Ardabil was probably founded in the 5th century AD. It became (10th century) the capital of Azarbaijan, but was soon superseded by Tabriz. In 1220 AD Ardabil was destroyed by the Mongols. Ardabil is best known as the birthplace of the eminent religious leader Sheik Safi od-Din (1251-1334) from whom the Safavid dynasty was descended. Sheikh Safi was the founder of a sufi order and monastery in Ardabil, the prime mover of Iranian culture during the 15-16th century and the center of the theocratic community of Dervish Brotherhood. Dervishes, after coming together under the same organizational structure, managed to attract and retain the attention of large masses in Ardabil and in the country.
Ismail, a descendant of Sheikh Safi and who was later crowned as the Shah of Persia in Tabriz (1501), was himself a member of this order. The main objectives of Dervish Brotherhood were the elimination of the then rampant anarchy and the reorganization of a new state that could respond to the demands of the urban and the rural disinherited of Iran and satisfy the peoples thirst for justice. Shiism began to spread through mosques, monasteries and Dervish centers, and very soon conquered the masses. Shah Ismail created an immense empire: he succeeded in subjecting the many principalities that had formed after the fall of Timurid state. In 1510 he defeated the Khan and conquered Baghdad. The decision to uphold Shiism might be interpreted as an extreme endeavor to prevent the Iranian nation from becoming absorbed by the west (Ottomans) and the east (Uzbeks). The town was occupied by the Turks in 1725 and the Russians in 1828. Its proficient library was taken to St. Petersburg by the Russians.
Mausoleum of Sheikh Safi:
Sheik Safis 14th century tomb in Ali Qwapu Square, often enlarged and restored in later centuries, can still be visited. It houses the mortal remains of Shah Ismail as well as his saintly ancestor, who is reputed to have foretold the future, spoken to the dead and rescued those in danger at sea. The tombs are surrounded by finely engraved wood panels with extraordinarily delicate ivory and precious metal inlays.
The complex of structures known, at present, as Sheikh Safis Mausoleum, consists of a portal, a porch, Sheikh Safis tomb-chamber, the Chini Khaneh (china hall), the Shahidgah (martyrdom site), the Khaneghah (dervish monastery), Qandil Khaneh (lantern hall), the Jannat Sara Mosque, and others, and ranks among the finest historical achievement of Iranian art.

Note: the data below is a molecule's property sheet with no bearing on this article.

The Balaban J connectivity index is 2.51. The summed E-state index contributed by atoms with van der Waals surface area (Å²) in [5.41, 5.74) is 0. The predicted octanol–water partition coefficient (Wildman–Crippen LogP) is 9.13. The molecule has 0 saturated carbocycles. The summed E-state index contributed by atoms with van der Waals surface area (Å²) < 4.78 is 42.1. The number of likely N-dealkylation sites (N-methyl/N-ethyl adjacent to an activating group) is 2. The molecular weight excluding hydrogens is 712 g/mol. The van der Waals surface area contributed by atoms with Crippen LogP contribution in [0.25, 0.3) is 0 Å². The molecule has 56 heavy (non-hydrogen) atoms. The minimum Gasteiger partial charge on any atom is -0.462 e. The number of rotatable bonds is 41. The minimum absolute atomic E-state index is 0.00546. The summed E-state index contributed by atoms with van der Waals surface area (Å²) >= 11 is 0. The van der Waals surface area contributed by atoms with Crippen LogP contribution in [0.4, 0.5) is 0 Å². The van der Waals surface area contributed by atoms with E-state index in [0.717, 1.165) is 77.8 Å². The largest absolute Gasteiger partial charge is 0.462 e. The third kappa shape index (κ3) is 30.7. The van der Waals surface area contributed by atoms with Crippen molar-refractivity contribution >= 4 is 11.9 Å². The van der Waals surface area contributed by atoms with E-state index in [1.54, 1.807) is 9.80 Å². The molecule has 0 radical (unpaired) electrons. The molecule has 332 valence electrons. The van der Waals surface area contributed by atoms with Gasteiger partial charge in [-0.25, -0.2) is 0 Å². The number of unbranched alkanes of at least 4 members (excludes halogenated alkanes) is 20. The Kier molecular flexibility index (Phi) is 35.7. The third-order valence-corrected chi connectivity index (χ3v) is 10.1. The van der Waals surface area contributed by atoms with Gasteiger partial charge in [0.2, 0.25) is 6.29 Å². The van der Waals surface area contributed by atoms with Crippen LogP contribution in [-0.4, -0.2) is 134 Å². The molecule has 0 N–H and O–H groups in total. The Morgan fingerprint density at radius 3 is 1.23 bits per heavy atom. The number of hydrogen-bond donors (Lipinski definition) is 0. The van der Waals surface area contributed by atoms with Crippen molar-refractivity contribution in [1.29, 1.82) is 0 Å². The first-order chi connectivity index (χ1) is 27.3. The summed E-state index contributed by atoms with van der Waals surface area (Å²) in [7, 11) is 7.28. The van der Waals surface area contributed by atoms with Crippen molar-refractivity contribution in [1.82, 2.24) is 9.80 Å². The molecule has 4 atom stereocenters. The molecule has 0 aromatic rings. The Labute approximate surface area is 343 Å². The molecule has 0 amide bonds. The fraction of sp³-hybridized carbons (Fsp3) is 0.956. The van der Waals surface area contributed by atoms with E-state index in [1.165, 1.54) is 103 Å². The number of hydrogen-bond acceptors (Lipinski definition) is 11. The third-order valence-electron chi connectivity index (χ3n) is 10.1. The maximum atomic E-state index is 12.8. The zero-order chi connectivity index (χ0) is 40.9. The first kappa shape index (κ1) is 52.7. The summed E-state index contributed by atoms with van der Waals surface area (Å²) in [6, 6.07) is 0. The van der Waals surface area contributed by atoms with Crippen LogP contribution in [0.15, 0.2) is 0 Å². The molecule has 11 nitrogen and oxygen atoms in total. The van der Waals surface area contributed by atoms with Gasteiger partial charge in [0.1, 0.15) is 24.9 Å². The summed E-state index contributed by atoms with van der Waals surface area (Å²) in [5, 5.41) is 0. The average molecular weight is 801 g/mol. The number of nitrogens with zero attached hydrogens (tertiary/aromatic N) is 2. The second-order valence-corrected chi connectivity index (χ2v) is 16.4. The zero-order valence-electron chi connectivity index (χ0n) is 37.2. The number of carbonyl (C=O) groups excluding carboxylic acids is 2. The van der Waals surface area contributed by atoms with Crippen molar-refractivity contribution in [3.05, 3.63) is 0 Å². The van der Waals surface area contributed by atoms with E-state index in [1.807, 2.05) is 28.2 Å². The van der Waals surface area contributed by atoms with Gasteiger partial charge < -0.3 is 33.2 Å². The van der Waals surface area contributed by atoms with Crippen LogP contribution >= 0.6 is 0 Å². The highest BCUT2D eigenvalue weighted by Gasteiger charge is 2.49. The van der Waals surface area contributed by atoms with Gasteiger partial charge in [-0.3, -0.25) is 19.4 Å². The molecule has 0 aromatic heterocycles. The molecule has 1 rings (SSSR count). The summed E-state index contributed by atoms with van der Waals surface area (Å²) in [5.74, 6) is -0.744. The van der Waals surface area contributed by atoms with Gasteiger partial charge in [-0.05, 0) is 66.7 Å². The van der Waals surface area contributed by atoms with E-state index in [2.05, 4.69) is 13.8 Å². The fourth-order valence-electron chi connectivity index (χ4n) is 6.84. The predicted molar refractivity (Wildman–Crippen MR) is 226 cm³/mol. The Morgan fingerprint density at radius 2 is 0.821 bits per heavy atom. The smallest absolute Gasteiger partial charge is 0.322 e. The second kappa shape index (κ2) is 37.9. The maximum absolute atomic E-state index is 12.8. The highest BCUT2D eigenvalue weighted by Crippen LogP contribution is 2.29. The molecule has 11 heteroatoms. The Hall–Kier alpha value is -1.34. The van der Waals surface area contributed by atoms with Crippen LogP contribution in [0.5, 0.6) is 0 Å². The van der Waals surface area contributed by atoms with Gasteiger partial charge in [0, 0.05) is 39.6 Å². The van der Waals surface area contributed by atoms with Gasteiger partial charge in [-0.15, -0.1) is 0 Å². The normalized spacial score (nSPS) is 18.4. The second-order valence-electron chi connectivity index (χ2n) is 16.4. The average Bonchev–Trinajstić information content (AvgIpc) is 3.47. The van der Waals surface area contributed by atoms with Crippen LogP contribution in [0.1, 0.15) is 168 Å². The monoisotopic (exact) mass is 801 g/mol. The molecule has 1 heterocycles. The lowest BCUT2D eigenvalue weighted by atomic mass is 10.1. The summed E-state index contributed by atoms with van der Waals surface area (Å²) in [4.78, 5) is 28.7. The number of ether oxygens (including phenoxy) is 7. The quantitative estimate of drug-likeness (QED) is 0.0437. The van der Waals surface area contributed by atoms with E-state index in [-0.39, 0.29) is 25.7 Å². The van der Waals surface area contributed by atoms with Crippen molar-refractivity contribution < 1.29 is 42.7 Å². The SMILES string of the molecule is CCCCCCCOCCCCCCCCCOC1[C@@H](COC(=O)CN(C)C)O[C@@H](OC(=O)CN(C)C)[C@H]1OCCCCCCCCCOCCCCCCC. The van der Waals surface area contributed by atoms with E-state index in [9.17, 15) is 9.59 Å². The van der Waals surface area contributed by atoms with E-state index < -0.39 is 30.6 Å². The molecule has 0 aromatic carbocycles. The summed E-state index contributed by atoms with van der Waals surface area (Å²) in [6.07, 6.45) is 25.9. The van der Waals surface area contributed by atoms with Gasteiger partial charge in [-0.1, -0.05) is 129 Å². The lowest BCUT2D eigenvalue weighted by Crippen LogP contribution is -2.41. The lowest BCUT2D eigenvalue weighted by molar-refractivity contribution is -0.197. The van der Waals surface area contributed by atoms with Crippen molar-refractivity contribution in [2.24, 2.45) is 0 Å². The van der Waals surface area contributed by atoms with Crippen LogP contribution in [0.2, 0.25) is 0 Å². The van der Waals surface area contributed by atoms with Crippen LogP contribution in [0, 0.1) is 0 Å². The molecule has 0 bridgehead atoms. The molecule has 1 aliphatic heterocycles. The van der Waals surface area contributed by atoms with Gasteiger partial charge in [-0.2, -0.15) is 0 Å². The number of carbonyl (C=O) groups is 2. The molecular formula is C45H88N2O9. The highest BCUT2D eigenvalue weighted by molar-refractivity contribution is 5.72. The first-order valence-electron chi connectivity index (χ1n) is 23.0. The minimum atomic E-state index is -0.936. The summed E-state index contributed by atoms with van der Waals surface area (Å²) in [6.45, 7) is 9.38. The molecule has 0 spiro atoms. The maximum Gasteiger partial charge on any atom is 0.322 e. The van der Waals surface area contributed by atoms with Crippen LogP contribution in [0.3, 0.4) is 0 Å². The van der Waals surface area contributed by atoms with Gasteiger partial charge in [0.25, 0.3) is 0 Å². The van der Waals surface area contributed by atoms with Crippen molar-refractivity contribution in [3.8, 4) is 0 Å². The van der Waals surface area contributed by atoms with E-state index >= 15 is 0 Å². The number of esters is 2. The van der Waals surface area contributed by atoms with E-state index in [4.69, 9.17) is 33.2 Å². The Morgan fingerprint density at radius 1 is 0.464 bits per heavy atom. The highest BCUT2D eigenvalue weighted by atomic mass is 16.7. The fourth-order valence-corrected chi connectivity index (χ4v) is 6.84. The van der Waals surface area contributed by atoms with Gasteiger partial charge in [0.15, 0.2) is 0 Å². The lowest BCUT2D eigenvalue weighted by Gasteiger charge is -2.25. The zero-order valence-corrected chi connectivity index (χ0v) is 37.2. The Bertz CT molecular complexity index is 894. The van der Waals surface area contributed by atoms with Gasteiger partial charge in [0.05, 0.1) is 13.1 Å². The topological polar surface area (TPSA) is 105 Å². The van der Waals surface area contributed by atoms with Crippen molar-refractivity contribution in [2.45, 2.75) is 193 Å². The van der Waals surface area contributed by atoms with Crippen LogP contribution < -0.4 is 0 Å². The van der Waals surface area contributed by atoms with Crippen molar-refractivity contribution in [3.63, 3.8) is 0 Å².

The burial place of Sheikh Safi od-Din Ardabili as well as other Safavid kings, such as Shah Ismail, comprises the tombs of a number of princes, notables and generals of the Safavid period, including the tomb attributed to Shah Ismails mother, and those of Sheikh Sadr of-Din, Sheikh Junaid, Sultan Heidar and two generals, namely Sultan Ustajilu and Kurd Beig, the latter’s tombstone bearing the 1542 AD date.
Apart from the above structures, the construction of the main portal of the mausoleum and three domes decorated with exquisite faience tile and inscriptions in the Kuffic and Riqa scripts, give considerable charm and splendor to this attractive historical monument. The decorative elements of the complex, both internal and external, consist of paintings, plaster moldings, stuccos and gold-toned stalactite decorations.
The structure of the Qandil Khaneh stands out among the rest both from the architectural as well as the plaster points of view. Sheikh Safis tomb-chamber is a cylindrical tower capped with a rather low dome, underneath which an exquisite carved box bearing an inscription in Riqa script covers the actual burial ground. The box is one of the finest movable treasure pieces of the mausoleum.
The dome of Sheikh Ismails tomb-chamber is lower than that of Sheikh Safi, and is decorated on the outside with colorful tiles and an inscription in Kuffic. Under the dome in the chamber a fine, costly box rests upon the tomb.
The box on Sheikh Junaids tomb, together with three other boxes in the complex, are highly attractive on account of their superb carvings.
There is a large vaulted hall next to the mausoleum wherein Shah Abbas the Great stored the collection of jade and porcelain given to him by the Emperor of China. Each object was placed in a gold-plated niche cut to size. The gold has worn off and most of the objects (except about a dozen dishes and receptacles) are now in Tehran museums.